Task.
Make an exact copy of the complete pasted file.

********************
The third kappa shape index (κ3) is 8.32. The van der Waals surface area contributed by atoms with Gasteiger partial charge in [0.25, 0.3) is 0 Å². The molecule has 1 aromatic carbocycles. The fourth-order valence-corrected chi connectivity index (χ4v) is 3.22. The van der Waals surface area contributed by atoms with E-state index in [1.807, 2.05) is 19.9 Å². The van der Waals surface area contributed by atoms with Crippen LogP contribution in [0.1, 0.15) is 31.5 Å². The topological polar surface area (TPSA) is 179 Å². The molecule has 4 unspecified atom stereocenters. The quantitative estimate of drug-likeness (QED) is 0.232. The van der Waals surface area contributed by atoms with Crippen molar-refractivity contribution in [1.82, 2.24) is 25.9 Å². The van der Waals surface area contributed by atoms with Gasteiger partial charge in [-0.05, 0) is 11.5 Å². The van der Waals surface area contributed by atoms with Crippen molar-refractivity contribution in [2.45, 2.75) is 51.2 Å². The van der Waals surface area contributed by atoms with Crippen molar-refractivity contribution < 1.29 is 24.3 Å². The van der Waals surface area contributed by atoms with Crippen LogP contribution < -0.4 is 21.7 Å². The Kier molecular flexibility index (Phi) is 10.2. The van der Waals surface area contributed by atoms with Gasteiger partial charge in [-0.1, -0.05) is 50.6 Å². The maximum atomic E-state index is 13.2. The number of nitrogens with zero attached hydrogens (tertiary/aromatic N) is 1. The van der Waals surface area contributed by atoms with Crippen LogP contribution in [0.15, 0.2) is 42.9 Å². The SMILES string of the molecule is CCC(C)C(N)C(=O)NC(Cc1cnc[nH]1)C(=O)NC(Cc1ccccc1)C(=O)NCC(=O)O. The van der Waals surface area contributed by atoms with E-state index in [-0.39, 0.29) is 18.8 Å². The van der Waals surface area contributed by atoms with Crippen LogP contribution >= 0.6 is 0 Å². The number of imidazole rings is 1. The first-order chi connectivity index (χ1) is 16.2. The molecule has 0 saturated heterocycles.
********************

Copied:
The third kappa shape index (κ3) is 8.32. The van der Waals surface area contributed by atoms with Gasteiger partial charge in [0.25, 0.3) is 0 Å². The molecule has 1 aromatic carbocycles. The fourth-order valence-corrected chi connectivity index (χ4v) is 3.22. The van der Waals surface area contributed by atoms with E-state index in [1.807, 2.05) is 19.9 Å². The van der Waals surface area contributed by atoms with Crippen LogP contribution in [0.1, 0.15) is 31.5 Å². The topological polar surface area (TPSA) is 179 Å². The molecule has 4 unspecified atom stereocenters. The quantitative estimate of drug-likeness (QED) is 0.232. The van der Waals surface area contributed by atoms with Crippen molar-refractivity contribution in [1.82, 2.24) is 25.9 Å². The van der Waals surface area contributed by atoms with Gasteiger partial charge in [-0.05, 0) is 11.5 Å². The van der Waals surface area contributed by atoms with Crippen molar-refractivity contribution in [2.45, 2.75) is 51.2 Å². The van der Waals surface area contributed by atoms with Crippen molar-refractivity contribution < 1.29 is 24.3 Å². The van der Waals surface area contributed by atoms with Crippen LogP contribution < -0.4 is 21.7 Å². The Kier molecular flexibility index (Phi) is 10.2. The van der Waals surface area contributed by atoms with Gasteiger partial charge in [-0.1, -0.05) is 50.6 Å². The maximum atomic E-state index is 13.2. The number of nitrogens with zero attached hydrogens (tertiary/aromatic N) is 1. The van der Waals surface area contributed by atoms with Crippen LogP contribution in [0.15, 0.2) is 42.9 Å². The SMILES string of the molecule is CCC(C)C(N)C(=O)NC(Cc1cnc[nH]1)C(=O)NC(Cc1ccccc1)C(=O)NCC(=O)O. The van der Waals surface area contributed by atoms with E-state index in [-0.39, 0.29) is 18.8 Å². The van der Waals surface area contributed by atoms with Crippen LogP contribution >= 0.6 is 0 Å². The number of imidazole rings is 1. The first-order chi connectivity index (χ1) is 16.2. The molecule has 0 saturated heterocycles.